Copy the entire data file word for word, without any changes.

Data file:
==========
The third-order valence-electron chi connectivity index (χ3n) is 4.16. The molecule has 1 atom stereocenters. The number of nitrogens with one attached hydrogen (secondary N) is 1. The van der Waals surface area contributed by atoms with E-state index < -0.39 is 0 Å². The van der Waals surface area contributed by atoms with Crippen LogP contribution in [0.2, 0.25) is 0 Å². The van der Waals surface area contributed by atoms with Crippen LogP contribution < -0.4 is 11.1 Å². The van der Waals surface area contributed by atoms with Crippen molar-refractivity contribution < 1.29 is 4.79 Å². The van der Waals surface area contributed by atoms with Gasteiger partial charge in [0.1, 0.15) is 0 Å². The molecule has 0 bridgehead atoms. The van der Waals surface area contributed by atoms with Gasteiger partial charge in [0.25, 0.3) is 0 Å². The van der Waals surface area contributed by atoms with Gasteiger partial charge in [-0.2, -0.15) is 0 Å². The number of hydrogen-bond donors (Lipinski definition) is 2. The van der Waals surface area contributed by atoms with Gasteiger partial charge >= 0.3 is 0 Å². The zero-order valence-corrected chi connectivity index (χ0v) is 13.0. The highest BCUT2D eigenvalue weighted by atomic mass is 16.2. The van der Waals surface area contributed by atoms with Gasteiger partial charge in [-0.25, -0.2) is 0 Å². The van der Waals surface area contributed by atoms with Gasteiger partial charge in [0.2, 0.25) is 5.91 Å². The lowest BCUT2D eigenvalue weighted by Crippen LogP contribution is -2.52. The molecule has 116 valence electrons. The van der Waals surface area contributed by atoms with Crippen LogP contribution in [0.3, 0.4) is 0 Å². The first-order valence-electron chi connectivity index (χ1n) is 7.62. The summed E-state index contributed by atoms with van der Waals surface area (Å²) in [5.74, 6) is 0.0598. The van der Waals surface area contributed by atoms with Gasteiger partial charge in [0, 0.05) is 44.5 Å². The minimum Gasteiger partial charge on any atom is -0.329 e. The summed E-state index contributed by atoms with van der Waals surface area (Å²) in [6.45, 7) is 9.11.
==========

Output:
The third-order valence-electron chi connectivity index (χ3n) is 4.16. The molecule has 1 atom stereocenters. The number of nitrogens with one attached hydrogen (secondary N) is 1. The van der Waals surface area contributed by atoms with E-state index < -0.39 is 0 Å². The van der Waals surface area contributed by atoms with Crippen LogP contribution in [0.2, 0.25) is 0 Å². The van der Waals surface area contributed by atoms with Crippen LogP contribution < -0.4 is 11.1 Å². The van der Waals surface area contributed by atoms with Crippen molar-refractivity contribution < 1.29 is 4.79 Å². The van der Waals surface area contributed by atoms with Gasteiger partial charge in [0.1, 0.15) is 0 Å². The molecule has 0 bridgehead atoms. The van der Waals surface area contributed by atoms with Gasteiger partial charge in [0.25, 0.3) is 0 Å². The van der Waals surface area contributed by atoms with Gasteiger partial charge in [-0.2, -0.15) is 0 Å². The number of hydrogen-bond donors (Lipinski definition) is 2. The van der Waals surface area contributed by atoms with Gasteiger partial charge >= 0.3 is 0 Å². The zero-order valence-corrected chi connectivity index (χ0v) is 13.0. The highest BCUT2D eigenvalue weighted by atomic mass is 16.2. The van der Waals surface area contributed by atoms with Gasteiger partial charge in [-0.25, -0.2) is 0 Å². The van der Waals surface area contributed by atoms with Gasteiger partial charge in [0.2, 0.25) is 5.91 Å². The lowest BCUT2D eigenvalue weighted by Crippen LogP contribution is -2.52. The molecule has 116 valence electrons. The van der Waals surface area contributed by atoms with Crippen LogP contribution in [0.3, 0.4) is 0 Å². The first-order valence-electron chi connectivity index (χ1n) is 7.62. The summed E-state index contributed by atoms with van der Waals surface area (Å²) in [5.74, 6) is 0.0598. The van der Waals surface area contributed by atoms with Gasteiger partial charge in [0, 0.05) is 44.5 Å². The minimum Gasteiger partial charge on any atom is -0.329 e. The summed E-state index contributed by atoms with van der Waals surface area (Å²) in [6.45, 7) is 9.11.